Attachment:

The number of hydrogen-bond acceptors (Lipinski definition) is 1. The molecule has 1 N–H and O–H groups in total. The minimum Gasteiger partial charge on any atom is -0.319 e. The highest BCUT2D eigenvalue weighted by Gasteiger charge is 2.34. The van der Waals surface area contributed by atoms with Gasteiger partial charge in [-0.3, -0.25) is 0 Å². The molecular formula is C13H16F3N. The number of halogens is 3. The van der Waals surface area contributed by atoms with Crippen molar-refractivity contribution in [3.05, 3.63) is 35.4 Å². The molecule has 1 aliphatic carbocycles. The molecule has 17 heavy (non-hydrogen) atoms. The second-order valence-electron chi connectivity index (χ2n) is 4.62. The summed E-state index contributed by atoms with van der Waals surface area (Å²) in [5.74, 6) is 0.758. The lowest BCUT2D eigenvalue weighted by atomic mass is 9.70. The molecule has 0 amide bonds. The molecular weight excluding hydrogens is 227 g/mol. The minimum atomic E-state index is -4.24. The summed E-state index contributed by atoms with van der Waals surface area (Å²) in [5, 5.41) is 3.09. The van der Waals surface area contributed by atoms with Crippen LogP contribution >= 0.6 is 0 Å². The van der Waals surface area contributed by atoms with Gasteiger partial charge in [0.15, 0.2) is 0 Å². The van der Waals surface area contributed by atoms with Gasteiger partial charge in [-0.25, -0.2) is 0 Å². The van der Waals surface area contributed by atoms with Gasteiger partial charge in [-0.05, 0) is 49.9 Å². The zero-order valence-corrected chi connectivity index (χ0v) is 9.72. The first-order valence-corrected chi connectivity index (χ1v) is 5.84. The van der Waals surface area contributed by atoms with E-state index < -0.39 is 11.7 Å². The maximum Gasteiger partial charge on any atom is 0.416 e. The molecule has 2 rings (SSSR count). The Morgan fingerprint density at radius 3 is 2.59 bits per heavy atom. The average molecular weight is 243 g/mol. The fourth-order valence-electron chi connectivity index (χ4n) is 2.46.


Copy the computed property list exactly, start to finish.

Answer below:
The number of hydrogen-bond acceptors (Lipinski definition) is 1. The molecule has 1 N–H and O–H groups in total. The minimum Gasteiger partial charge on any atom is -0.319 e. The highest BCUT2D eigenvalue weighted by Gasteiger charge is 2.34. The van der Waals surface area contributed by atoms with Gasteiger partial charge in [-0.3, -0.25) is 0 Å². The molecular formula is C13H16F3N. The number of halogens is 3. The van der Waals surface area contributed by atoms with Crippen molar-refractivity contribution in [3.05, 3.63) is 35.4 Å². The molecule has 1 aliphatic carbocycles. The molecule has 17 heavy (non-hydrogen) atoms. The second-order valence-electron chi connectivity index (χ2n) is 4.62. The summed E-state index contributed by atoms with van der Waals surface area (Å²) in [5.74, 6) is 0.758. The lowest BCUT2D eigenvalue weighted by atomic mass is 9.70. The molecule has 0 amide bonds. The molecular weight excluding hydrogens is 227 g/mol. The minimum atomic E-state index is -4.24. The summed E-state index contributed by atoms with van der Waals surface area (Å²) in [5, 5.41) is 3.09. The van der Waals surface area contributed by atoms with Crippen LogP contribution >= 0.6 is 0 Å². The van der Waals surface area contributed by atoms with Gasteiger partial charge in [0.15, 0.2) is 0 Å². The van der Waals surface area contributed by atoms with Gasteiger partial charge in [-0.25, -0.2) is 0 Å². The van der Waals surface area contributed by atoms with Gasteiger partial charge in [-0.05, 0) is 49.9 Å². The zero-order valence-corrected chi connectivity index (χ0v) is 9.72. The first-order valence-corrected chi connectivity index (χ1v) is 5.84. The van der Waals surface area contributed by atoms with E-state index < -0.39 is 11.7 Å². The maximum Gasteiger partial charge on any atom is 0.416 e. The molecule has 2 rings (SSSR count). The Morgan fingerprint density at radius 3 is 2.59 bits per heavy atom. The average molecular weight is 243 g/mol. The fourth-order valence-electron chi connectivity index (χ4n) is 2.46.